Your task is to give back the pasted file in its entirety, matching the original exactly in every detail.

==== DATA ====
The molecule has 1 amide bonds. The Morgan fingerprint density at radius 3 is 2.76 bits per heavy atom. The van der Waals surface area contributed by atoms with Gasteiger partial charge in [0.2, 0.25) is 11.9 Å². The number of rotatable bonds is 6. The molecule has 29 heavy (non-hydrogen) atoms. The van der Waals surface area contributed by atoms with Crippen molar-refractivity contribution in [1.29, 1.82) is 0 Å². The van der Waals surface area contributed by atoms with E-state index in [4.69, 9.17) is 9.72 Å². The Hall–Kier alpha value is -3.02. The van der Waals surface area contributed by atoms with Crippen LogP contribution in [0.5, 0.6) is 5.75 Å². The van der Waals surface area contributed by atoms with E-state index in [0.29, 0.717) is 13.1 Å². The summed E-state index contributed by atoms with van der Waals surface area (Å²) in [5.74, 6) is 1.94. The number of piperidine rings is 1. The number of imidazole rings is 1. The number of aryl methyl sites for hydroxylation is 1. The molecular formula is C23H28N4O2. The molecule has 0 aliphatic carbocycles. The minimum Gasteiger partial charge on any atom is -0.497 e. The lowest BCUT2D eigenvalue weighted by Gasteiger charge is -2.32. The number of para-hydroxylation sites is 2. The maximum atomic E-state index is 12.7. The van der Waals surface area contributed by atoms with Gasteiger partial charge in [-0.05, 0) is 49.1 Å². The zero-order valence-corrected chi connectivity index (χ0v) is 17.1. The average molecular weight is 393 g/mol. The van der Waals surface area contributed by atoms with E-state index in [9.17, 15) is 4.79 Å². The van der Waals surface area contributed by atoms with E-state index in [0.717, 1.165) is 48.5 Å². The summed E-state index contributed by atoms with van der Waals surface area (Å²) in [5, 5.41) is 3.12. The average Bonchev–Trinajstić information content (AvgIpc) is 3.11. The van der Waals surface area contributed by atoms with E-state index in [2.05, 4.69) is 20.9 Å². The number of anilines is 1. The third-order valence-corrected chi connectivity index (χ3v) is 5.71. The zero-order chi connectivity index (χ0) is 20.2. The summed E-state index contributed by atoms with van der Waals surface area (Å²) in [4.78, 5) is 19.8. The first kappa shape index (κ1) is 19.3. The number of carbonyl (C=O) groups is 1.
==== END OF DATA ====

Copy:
The molecule has 1 amide bonds. The Morgan fingerprint density at radius 3 is 2.76 bits per heavy atom. The van der Waals surface area contributed by atoms with Gasteiger partial charge in [0.2, 0.25) is 11.9 Å². The number of rotatable bonds is 6. The molecule has 29 heavy (non-hydrogen) atoms. The van der Waals surface area contributed by atoms with Crippen molar-refractivity contribution in [1.29, 1.82) is 0 Å². The van der Waals surface area contributed by atoms with E-state index in [4.69, 9.17) is 9.72 Å². The Hall–Kier alpha value is -3.02. The van der Waals surface area contributed by atoms with Crippen LogP contribution in [0.5, 0.6) is 5.75 Å². The van der Waals surface area contributed by atoms with E-state index in [0.29, 0.717) is 13.1 Å². The summed E-state index contributed by atoms with van der Waals surface area (Å²) in [5.74, 6) is 1.94. The number of piperidine rings is 1. The number of imidazole rings is 1. The number of aryl methyl sites for hydroxylation is 1. The molecular formula is C23H28N4O2. The molecule has 0 aliphatic carbocycles. The minimum Gasteiger partial charge on any atom is -0.497 e. The lowest BCUT2D eigenvalue weighted by Gasteiger charge is -2.32. The number of para-hydroxylation sites is 2. The maximum atomic E-state index is 12.7. The van der Waals surface area contributed by atoms with Gasteiger partial charge in [-0.05, 0) is 49.1 Å². The zero-order valence-corrected chi connectivity index (χ0v) is 17.1. The average molecular weight is 393 g/mol. The van der Waals surface area contributed by atoms with E-state index in [9.17, 15) is 4.79 Å². The van der Waals surface area contributed by atoms with E-state index in [0.717, 1.165) is 48.5 Å². The summed E-state index contributed by atoms with van der Waals surface area (Å²) in [5, 5.41) is 3.12. The average Bonchev–Trinajstić information content (AvgIpc) is 3.11. The van der Waals surface area contributed by atoms with E-state index in [2.05, 4.69) is 20.9 Å². The number of anilines is 1. The third-order valence-corrected chi connectivity index (χ3v) is 5.71. The zero-order chi connectivity index (χ0) is 20.2. The summed E-state index contributed by atoms with van der Waals surface area (Å²) in [4.78, 5) is 19.8. The first kappa shape index (κ1) is 19.3. The number of carbonyl (C=O) groups is 1.